Attack Has Slight Impact, But Dealers Stay Upbeat

Attack Has Slight Impact, But Dealers Stay Upbeat 

The Sept. 11 terrorist attacks on the World Trade Center and Pentagon may have had a profound impact on the nation as a whole, but many kitchen and bath dealers are reporting only a slight, if any, impact on their businesses.

According to dealers surveyed last month by Kitchen & Bath Design News, the attacks and America's subsequent military response have created a sense of grief, uncertainty, compassion, anger and patriotic fervor among customers and the dealers themselves, but business has not been heavily affected.

"Actually, we didn't feel too much," explained Minda Baez, v.p. and interior designer for Brooklyn, NY-based Signature Interiors, a division of Modern Kitchens & Bath. "People just held back that one week and then people continued to keep on with their lives. We weren't very pushy with anything, and just waited to see how things flowed with everyone's lives because I wanted to be treated the same way."

Lynn Monson, owner of Minneapolis, MN-based Monson Interior Design, concurs. "It really hasn't [affected us] other than messing up our scheduling with orders," she said. "For a week [after the tragedy], everyone was in a funk and not much got done. The urgency is not quite there now [with certain aspects of the business] and we tend to take a broader scope with things. Some of the shipments are a concern, but nothing is as 'life and death' as it was before."
Monson adds: "As far as orders being cancelled, that has not happened. I've seen a real resolve with customers continuing with their projects, which is refreshing."

For Anthony Carucci, manager of Staten Island, NY-based Kitchens N' Things, business slowed for almost three weeks after the tragedy, but he stated that it has picked up since then, and he is upbeat about the future.

"In the long run, I don't think it's going to have an effect on business as long as the economy is strong," Carucci observed.

But, for others, that is precisely the caveat.

Most housing industry analysts agree that the U.S. economy was flirting with recession prior to the terrorist attacks on Sept. 11, and the housing sector which had remained remarkably resilient in the face of the downturn until then was losing some momentum, as well. 

Shockwaves from the attacks, those analysts agree, have certainly put additional downward pressure on the economy and weakened the housing market at least over the balance of 2001 with the American public pulling back from big-ticket purchases.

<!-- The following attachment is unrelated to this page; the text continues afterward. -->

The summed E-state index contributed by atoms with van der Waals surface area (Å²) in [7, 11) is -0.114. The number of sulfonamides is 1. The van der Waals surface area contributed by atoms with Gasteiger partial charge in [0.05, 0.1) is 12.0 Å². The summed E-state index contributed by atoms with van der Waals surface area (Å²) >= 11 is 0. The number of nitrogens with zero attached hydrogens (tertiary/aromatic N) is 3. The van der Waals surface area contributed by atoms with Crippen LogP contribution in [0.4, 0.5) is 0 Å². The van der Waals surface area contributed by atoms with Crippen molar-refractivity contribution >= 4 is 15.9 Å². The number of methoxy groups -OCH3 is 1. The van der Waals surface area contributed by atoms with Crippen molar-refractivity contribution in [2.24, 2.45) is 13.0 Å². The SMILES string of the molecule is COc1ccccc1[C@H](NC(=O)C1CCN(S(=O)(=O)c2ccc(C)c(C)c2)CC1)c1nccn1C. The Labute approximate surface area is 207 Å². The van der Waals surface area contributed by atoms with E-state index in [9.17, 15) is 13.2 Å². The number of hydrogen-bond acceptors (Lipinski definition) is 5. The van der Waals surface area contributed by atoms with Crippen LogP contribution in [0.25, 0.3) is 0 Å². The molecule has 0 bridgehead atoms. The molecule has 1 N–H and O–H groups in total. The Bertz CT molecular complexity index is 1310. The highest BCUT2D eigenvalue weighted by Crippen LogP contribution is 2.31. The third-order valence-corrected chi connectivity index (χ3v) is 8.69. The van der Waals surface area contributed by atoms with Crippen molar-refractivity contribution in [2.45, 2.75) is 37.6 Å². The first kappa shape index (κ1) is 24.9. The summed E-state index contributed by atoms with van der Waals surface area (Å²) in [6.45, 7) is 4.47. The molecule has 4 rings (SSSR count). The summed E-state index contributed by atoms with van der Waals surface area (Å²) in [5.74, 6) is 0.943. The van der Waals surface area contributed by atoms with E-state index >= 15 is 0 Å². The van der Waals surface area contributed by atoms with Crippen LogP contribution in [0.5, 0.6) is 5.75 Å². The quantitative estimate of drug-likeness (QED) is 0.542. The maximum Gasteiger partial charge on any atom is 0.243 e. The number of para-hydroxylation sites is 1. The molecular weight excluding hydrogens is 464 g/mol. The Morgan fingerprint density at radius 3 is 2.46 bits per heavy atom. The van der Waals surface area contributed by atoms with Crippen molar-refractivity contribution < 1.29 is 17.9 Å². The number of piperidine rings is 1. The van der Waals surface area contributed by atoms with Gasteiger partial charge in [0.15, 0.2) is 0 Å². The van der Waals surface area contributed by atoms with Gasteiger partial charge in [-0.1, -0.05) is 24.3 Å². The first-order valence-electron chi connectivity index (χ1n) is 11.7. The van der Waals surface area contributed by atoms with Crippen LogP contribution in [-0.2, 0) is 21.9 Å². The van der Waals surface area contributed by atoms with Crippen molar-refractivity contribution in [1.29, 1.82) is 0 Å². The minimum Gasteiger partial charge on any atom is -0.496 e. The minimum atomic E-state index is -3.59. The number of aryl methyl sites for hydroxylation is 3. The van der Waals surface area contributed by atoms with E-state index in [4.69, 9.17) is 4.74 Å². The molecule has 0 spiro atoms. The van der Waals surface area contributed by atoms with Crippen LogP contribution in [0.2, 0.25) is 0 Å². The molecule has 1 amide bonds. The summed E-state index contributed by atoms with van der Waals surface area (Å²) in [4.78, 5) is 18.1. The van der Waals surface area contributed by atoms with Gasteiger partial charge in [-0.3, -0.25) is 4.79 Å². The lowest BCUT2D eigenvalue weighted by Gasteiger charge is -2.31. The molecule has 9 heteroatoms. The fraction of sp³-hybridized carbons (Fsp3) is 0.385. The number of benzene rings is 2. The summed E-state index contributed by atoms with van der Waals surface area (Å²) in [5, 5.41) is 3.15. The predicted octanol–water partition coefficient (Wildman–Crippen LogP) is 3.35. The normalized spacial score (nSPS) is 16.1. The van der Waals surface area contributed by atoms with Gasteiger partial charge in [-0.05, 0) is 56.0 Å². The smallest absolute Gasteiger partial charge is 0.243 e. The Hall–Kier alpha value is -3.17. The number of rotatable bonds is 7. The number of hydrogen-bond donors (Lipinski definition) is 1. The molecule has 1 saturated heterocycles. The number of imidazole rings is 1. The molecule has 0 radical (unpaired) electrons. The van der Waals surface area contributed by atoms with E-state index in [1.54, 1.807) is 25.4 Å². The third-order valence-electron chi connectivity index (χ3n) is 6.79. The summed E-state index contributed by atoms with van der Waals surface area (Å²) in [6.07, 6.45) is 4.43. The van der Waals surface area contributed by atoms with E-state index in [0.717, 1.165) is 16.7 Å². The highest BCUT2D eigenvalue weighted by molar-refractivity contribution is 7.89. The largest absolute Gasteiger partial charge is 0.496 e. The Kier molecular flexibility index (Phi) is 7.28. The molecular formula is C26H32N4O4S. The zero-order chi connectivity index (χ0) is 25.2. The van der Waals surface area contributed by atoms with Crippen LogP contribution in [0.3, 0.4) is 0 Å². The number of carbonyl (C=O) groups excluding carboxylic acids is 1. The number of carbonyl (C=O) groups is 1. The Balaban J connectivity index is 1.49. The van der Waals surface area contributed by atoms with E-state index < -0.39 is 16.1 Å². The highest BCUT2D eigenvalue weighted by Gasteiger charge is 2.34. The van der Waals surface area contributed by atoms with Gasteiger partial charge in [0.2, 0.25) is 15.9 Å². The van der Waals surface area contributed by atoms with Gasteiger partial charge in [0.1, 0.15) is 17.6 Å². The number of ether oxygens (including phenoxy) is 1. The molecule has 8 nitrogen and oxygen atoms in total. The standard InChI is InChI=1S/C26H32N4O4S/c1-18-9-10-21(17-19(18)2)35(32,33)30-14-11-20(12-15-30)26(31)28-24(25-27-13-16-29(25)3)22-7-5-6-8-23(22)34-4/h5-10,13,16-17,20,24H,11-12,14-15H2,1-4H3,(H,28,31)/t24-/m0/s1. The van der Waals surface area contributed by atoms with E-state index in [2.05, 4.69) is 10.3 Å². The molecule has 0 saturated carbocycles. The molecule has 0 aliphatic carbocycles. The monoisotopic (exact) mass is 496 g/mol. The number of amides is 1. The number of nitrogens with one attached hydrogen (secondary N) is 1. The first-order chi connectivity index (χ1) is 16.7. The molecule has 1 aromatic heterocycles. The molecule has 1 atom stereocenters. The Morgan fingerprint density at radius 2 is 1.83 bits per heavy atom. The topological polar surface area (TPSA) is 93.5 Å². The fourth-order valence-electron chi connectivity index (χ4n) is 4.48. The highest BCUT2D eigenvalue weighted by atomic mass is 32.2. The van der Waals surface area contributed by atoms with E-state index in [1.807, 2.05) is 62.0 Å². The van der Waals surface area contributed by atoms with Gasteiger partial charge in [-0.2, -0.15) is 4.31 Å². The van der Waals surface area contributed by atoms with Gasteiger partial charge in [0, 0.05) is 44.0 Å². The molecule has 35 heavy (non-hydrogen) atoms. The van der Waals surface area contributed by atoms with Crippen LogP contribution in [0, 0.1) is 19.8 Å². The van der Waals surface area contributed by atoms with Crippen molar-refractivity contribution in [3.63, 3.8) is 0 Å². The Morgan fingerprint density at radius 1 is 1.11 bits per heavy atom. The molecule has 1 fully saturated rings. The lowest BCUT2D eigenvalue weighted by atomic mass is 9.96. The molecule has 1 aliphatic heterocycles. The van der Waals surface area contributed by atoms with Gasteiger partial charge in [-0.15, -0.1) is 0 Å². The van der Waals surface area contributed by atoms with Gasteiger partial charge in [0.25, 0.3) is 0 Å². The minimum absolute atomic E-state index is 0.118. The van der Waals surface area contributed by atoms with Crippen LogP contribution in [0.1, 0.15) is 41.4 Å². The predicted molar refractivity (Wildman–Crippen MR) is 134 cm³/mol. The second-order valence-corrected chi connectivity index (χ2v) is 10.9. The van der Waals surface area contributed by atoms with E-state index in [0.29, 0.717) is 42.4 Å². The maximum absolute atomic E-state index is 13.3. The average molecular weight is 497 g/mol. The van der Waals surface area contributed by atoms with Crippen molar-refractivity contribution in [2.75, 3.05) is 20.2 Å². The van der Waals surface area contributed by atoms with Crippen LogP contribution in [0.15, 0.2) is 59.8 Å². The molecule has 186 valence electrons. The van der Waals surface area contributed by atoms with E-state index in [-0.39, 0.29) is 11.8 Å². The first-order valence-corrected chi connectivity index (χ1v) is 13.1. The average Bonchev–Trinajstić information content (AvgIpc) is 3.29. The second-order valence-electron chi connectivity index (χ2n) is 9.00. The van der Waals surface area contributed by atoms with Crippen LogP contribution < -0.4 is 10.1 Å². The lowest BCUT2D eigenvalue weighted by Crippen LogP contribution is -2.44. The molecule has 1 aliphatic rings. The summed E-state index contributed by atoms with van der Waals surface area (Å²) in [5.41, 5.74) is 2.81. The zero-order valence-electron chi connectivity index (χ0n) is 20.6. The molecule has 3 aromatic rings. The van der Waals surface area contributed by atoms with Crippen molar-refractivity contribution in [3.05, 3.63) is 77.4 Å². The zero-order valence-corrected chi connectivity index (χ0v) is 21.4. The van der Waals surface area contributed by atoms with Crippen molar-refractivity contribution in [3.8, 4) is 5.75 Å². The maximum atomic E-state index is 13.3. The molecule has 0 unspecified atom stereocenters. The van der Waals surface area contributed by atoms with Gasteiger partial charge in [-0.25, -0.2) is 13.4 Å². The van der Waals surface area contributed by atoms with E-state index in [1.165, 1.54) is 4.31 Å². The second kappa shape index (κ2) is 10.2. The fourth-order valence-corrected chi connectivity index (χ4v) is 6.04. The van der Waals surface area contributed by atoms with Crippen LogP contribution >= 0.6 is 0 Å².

Prospects for a significant rebound into 2002 and 2003 are generally viewed as favorable, however particularly in an industry where business that is lost in the short term is generally regained down the line, as a result of pent-up demand.
Ken Schmitt, v.p. of Goshen, IN-based Aurora Cabinet Co., agrees. "Before Sept. 11, we were seeing a softening of the market and the tragedy sped that up," he said. "There has been a lot of uncertainty. I think the buying public is taking a 'wait-and-see' attitude and not making any major decisions."

"Summer is usually a time when people are on vacation, so traditionally it is slow, but the tragedy has slowed down business even more," explained David Merrick, president of Merrick Design & Build, in Kensington, MD. "The attack made customers more cautious about pursuing a project. People are just starting to come in again. People who were planning a project have gone ahead with it and people who were not as serious are holding off."

That consumer mindset, however, has led more than a few dealers to start getting a bit more aggressive now that two months have passed since the attacks. 

"I've had a 'wait-and-see' attitude about business [since the attacks], but I have also worked on different ways to increase sales," said George Boase, the owner of Woods N More Cabinets, a small cabinet shop in Albany, OR. "I will definitely be soliciting more business soon."

Schmitt agrees. "We've also gotten a little more aggressive following up on leads and doing some things in marketing to try and bring people back around," he concludes.

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